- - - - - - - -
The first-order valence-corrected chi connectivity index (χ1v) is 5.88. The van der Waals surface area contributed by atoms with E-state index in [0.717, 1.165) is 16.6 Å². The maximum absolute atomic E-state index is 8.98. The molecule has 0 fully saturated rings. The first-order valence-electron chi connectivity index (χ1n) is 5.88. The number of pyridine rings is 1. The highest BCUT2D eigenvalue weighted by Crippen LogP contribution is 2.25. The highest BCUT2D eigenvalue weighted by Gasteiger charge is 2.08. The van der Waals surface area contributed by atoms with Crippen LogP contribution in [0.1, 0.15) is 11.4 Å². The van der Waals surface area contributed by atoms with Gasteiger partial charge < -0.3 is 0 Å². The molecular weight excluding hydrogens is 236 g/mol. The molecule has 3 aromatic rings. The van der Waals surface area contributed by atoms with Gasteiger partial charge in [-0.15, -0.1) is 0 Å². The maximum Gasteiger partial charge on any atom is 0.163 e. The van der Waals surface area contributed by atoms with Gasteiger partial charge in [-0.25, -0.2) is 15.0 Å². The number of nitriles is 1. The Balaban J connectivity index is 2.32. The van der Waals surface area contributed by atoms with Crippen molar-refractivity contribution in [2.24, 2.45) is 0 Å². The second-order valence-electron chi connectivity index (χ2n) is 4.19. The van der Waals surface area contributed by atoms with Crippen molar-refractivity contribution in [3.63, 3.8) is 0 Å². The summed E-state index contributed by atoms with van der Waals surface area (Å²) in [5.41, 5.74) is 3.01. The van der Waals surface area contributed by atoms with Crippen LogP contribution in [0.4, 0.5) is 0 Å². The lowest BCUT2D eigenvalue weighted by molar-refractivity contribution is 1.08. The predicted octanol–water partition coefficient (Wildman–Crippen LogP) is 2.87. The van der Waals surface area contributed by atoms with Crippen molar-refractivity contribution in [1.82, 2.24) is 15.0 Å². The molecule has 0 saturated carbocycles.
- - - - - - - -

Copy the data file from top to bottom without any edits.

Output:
The first-order valence-corrected chi connectivity index (χ1v) is 5.88. The van der Waals surface area contributed by atoms with E-state index in [0.717, 1.165) is 16.6 Å². The maximum absolute atomic E-state index is 8.98. The molecule has 0 fully saturated rings. The first-order valence-electron chi connectivity index (χ1n) is 5.88. The number of pyridine rings is 1. The highest BCUT2D eigenvalue weighted by Crippen LogP contribution is 2.25. The highest BCUT2D eigenvalue weighted by Gasteiger charge is 2.08. The van der Waals surface area contributed by atoms with Crippen LogP contribution in [0.1, 0.15) is 11.4 Å². The van der Waals surface area contributed by atoms with Gasteiger partial charge < -0.3 is 0 Å². The molecular weight excluding hydrogens is 236 g/mol. The molecule has 3 aromatic rings. The van der Waals surface area contributed by atoms with Gasteiger partial charge in [-0.15, -0.1) is 0 Å². The maximum Gasteiger partial charge on any atom is 0.163 e. The van der Waals surface area contributed by atoms with Gasteiger partial charge in [-0.25, -0.2) is 15.0 Å². The number of nitriles is 1. The Balaban J connectivity index is 2.32. The van der Waals surface area contributed by atoms with Crippen molar-refractivity contribution in [2.24, 2.45) is 0 Å². The second-order valence-electron chi connectivity index (χ2n) is 4.19. The van der Waals surface area contributed by atoms with Crippen molar-refractivity contribution in [3.63, 3.8) is 0 Å². The summed E-state index contributed by atoms with van der Waals surface area (Å²) in [5.41, 5.74) is 3.01. The van der Waals surface area contributed by atoms with Crippen LogP contribution in [0.4, 0.5) is 0 Å². The lowest BCUT2D eigenvalue weighted by molar-refractivity contribution is 1.08. The predicted octanol–water partition coefficient (Wildman–Crippen LogP) is 2.87. The van der Waals surface area contributed by atoms with Crippen molar-refractivity contribution in [1.82, 2.24) is 15.0 Å². The molecule has 0 saturated carbocycles.